Women who have experienced hypertensive disorders of pregnancy (HDP) face a doubled risk of cardiovascular disease compared with those who have had normotensive pregnancies – and their risk factor levels remain higher through age 50 and beyond. Hypertensive disorders of pregnancy and cardiovascular disease share a host of common modifiable risk factors including adiposity, hypertension, hyperglycemia, and dyslipidemia. Although it is not known how much of the excess pregnancy-related CVD risk is associated with these elevated risk factors, they may be an important target for prevention in women with a history of HDP.
While previous studies have quantified the increased risk women for with HDP, prior research aims to estimate the proportion of conventional cardiovascular risk factors associated with elevated CVD risk. A 2019 prospective cohort study of pregnant women found that 77% of excess cardiovascular risk for women with a history of hypertensive disorders of pregnancy is attributed to elevated blood pressure and BMI levels.
Association of Conventional Cardiovascular Risk Factors with CVD After HDP
Led by Dr. Eirin Beate Haug from the Norwegian University of Science and Technology, a team of researchers conducted a population-based cohort study using data from the HUNT study. In order to quantify the excess risk of CVD in women with a history of HDP, study authors used mediation analysis to examine BMI, blood pressure, glucose levels, and lipid levels in 23,885 women.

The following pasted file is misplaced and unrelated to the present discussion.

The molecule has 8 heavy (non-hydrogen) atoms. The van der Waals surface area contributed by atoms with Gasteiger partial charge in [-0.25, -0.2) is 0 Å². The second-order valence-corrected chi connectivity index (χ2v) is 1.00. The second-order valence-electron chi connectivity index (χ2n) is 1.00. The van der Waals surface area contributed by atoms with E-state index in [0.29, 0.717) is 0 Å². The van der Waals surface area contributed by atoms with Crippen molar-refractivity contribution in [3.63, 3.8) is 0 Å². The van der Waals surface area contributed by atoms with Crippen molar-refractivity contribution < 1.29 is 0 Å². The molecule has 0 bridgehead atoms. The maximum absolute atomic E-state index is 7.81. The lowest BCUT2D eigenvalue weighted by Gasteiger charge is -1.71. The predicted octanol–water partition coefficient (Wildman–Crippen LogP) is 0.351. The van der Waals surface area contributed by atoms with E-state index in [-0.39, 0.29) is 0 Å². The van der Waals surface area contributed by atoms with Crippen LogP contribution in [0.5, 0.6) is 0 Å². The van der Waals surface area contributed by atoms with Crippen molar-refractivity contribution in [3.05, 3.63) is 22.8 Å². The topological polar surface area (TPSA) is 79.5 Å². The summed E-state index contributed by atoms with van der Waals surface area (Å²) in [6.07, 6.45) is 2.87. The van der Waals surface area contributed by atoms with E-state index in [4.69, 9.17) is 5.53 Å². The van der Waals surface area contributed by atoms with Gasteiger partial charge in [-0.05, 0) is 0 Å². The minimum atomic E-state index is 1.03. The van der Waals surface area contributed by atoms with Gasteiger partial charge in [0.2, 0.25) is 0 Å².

For the purposes of the study, women identified with HDP were those who had ever experienced preeclampsia or gestational hypertension below the age of 40. Out of the cohort, 9% of women (2,119 participants) had a history of HDP – 1,391 experienced preeclampsia at least once, and 728 experienced gestational hypertension.
Investigators found that 1,688 participants had experienced at least 1 cardiovascular event, and 92.7% of those had a validated CV event during the median follow-up period of 18 years. Of these, 552 had a myocardial infarction, 233 experienced heart failure, and 878 had a cerebrovascular event. After adjusting hazard ratios for age, maternal birth year, education level, smoking, and family medical history, researchers confirmed the heightened CVD risk for women with a history of HDP.
Participants between the ages of 40 and 70 with a history of HDP had a significantly higher risk of any cardiovascular event than women without any history of HDP, as did women with previous preeclampsia and previous gestational hypertension. In women over the age of 70, the relationship was reversed as those with a history of HDP experienced a lower CV event risk than women with normotensive pregnancies, however, this was not statistically significant and may have been the result of survivor bias.
Conventional Cardiovascular Risk Factors Identified
“Blood pressure plays a substantial role in driving the excess cardiovascular risk in women who experienced preeclampsia and an even larger role in women who experienced gestational hypertension,” lead author Dr. Haug commented.
Researchers found that for participants between the ages of 40 and 70, 41% of the association between HDP and CVD was connected to BMI levels while 60% was tied to systolic blood pressure and 73% to diastolic blood pressure. Analyzing both BMI and BP, investigators found that BMI and systolic BP were linked to 67% of the HDP and CVD association while BMI and diastolic BP were associated with 79%. Overall, blood pressure and body mass index were tied to 77% of the excess risk of CVD in women with a history of HDP; glucose and lipid levels were associated with lesser proportions.
Identifying and quantifying the proportion of conventional cardiovascular risk factors involved in elevated CVD risk in women with a history of HDP may help further prevention efforts and improve early detection of potential comorbidities. These findings help to illustrate the importance of decreasing the levels of blood pressure and body mass index in pregnant women to reduce overall cardiovascular risk and improve long-term health outcomes.